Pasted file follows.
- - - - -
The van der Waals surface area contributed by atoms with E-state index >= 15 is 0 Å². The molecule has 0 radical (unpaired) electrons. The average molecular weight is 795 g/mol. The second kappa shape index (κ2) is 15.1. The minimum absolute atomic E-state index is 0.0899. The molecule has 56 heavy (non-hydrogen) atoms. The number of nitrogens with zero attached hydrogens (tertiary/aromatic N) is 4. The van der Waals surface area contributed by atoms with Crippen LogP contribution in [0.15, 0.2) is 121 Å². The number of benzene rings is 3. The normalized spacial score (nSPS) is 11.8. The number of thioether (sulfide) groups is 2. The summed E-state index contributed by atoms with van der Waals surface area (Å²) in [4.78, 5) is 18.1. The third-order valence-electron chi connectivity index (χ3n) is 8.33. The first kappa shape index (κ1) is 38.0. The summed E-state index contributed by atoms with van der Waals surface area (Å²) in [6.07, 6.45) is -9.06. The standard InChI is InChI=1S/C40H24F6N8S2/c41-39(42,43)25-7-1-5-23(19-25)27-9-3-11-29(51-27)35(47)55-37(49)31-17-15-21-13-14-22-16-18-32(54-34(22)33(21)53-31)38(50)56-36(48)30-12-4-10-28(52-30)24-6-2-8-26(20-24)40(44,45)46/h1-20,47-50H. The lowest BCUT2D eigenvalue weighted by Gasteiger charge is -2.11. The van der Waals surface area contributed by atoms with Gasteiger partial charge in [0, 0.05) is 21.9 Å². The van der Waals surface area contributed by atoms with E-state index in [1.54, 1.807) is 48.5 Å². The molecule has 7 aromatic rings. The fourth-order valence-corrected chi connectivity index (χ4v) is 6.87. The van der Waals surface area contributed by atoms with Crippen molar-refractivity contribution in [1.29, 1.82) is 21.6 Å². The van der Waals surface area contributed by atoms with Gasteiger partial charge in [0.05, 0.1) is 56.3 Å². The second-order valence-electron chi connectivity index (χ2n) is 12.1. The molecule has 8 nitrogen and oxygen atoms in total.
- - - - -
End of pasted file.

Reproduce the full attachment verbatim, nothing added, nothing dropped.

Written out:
The van der Waals surface area contributed by atoms with E-state index >= 15 is 0 Å². The molecule has 0 radical (unpaired) electrons. The average molecular weight is 795 g/mol. The second kappa shape index (κ2) is 15.1. The minimum absolute atomic E-state index is 0.0899. The molecule has 56 heavy (non-hydrogen) atoms. The number of nitrogens with zero attached hydrogens (tertiary/aromatic N) is 4. The van der Waals surface area contributed by atoms with Crippen LogP contribution in [0.15, 0.2) is 121 Å². The number of benzene rings is 3. The normalized spacial score (nSPS) is 11.8. The number of thioether (sulfide) groups is 2. The summed E-state index contributed by atoms with van der Waals surface area (Å²) in [4.78, 5) is 18.1. The third-order valence-electron chi connectivity index (χ3n) is 8.33. The first kappa shape index (κ1) is 38.0. The summed E-state index contributed by atoms with van der Waals surface area (Å²) in [6.07, 6.45) is -9.06. The standard InChI is InChI=1S/C40H24F6N8S2/c41-39(42,43)25-7-1-5-23(19-25)27-9-3-11-29(51-27)35(47)55-37(49)31-17-15-21-13-14-22-16-18-32(54-34(22)33(21)53-31)38(50)56-36(48)30-12-4-10-28(52-30)24-6-2-8-26(20-24)40(44,45)46/h1-20,47-50H. The lowest BCUT2D eigenvalue weighted by Gasteiger charge is -2.11. The van der Waals surface area contributed by atoms with Gasteiger partial charge in [0, 0.05) is 21.9 Å². The van der Waals surface area contributed by atoms with E-state index in [1.54, 1.807) is 48.5 Å². The molecule has 7 aromatic rings. The fourth-order valence-corrected chi connectivity index (χ4v) is 6.87. The van der Waals surface area contributed by atoms with Crippen molar-refractivity contribution in [1.29, 1.82) is 21.6 Å². The van der Waals surface area contributed by atoms with Gasteiger partial charge in [0.05, 0.1) is 56.3 Å². The second-order valence-electron chi connectivity index (χ2n) is 12.1. The molecule has 8 nitrogen and oxygen atoms in total.